The Civil Rights Act prohibits workplace discrimination against LGBT employees, a federal appeals court ruled Tuesday.
“We conclude today that discrimination on the basis of sexual orientation is a form of sex discrimination,” Judge Diane Wood wrote for the 7th Circuit Court of Appeals.
The ruling is a victory for Kimberly Hively, who sued Ivy Tech Community College, arguing that the school violated Title VII of the Civil Rights Act of 1964 when it denied her employment.
“Any discomfort, disapproval, or job decision based on the fact that the complainant – woman or man – dresses differently, speaks differently, or dates or marries a same-sex partner, is a reaction purely and simply based on sex,” Wood wrote.
“That means that it falls within Title VII’s prohibition against sex discrimination, if it affects employment in one of the specified ways,” Wood added.
“This decision is (a) game-changer for lesbian and gay employees facing discrimination in the workplace and sends a clear message to employers: it is against the law to discriminate on the basis of sexual orientation,” said Greg Nevins of Lambda Legal, the group that brought the case.
Dissent: Sex and orientation are different
Judge Diane Sykes, a top contender for the Supreme Court under President Donald Trump, wrote the dissent for three members of the court, calling the majority opinion “momentous”.
She said that if Hively was denied a job because of her sexual orientation, she was “treated unjustly.”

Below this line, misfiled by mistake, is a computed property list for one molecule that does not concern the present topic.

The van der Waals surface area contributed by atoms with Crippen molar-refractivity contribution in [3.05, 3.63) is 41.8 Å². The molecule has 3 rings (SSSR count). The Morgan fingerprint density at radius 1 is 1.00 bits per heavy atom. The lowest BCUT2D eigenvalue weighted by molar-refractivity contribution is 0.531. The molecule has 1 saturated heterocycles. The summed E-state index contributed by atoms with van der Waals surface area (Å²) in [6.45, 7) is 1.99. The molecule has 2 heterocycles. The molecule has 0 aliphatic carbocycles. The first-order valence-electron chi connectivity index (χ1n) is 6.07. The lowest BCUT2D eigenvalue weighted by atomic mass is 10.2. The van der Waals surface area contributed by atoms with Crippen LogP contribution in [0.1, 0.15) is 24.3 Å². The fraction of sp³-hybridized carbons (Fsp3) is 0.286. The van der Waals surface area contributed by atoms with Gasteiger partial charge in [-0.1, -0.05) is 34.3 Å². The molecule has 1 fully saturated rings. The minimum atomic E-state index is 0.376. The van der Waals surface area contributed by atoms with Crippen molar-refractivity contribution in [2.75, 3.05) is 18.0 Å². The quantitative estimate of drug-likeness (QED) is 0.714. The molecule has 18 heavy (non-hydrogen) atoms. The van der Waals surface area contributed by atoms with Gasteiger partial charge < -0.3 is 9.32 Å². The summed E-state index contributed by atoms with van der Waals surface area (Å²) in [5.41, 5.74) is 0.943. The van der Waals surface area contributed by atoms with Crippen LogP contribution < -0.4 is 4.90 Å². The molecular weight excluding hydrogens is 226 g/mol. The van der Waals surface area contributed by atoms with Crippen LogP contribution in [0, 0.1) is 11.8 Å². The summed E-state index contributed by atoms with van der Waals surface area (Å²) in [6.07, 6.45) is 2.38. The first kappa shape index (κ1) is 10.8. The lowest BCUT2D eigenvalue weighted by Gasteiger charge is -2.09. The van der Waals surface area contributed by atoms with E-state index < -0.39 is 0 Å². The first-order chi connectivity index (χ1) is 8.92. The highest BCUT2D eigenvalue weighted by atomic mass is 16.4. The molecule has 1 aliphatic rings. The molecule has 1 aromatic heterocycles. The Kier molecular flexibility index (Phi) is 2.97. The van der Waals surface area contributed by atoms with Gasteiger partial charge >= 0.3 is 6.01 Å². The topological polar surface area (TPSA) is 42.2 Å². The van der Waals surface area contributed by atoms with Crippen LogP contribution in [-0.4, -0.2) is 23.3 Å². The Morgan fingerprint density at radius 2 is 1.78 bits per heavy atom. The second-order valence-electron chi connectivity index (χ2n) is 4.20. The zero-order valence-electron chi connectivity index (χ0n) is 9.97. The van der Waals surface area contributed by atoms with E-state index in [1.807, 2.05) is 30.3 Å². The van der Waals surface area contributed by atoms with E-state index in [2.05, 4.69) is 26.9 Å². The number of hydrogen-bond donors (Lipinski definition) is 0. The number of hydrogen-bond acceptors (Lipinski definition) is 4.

“But Title VII does not provide a remedy for this kind of discrimination. The argument that it should must be addressed to Congress,” Sykes wrote. She said that classifying people by sexual orientation is “different” than classifying them by sex.
“The two traits are categorically distinct and widely recognized as such,” she said.
Next stop, Supreme Court?
“Federal anti-discrimination laws were always going to be the next battleground after the Supreme Court’s gay marriage decision,” said Steve Vladeck, professor of law at the University of Texas and CNN legal analyst. “And in some respect, these laws are even more important, because they also apply to private parties – such as employers.”
Tuesday’s ruling conflicts with a different appellate court ruling – in the 11th Circuit Court of Appeals – from last month that found that Title VII does not bar claims of discrimination based on sexual orientation, possibly teeing the issue up for Supreme Court review.
CORRECTION: This story has been updated to correct the spelling of Greg Nevins’ last name.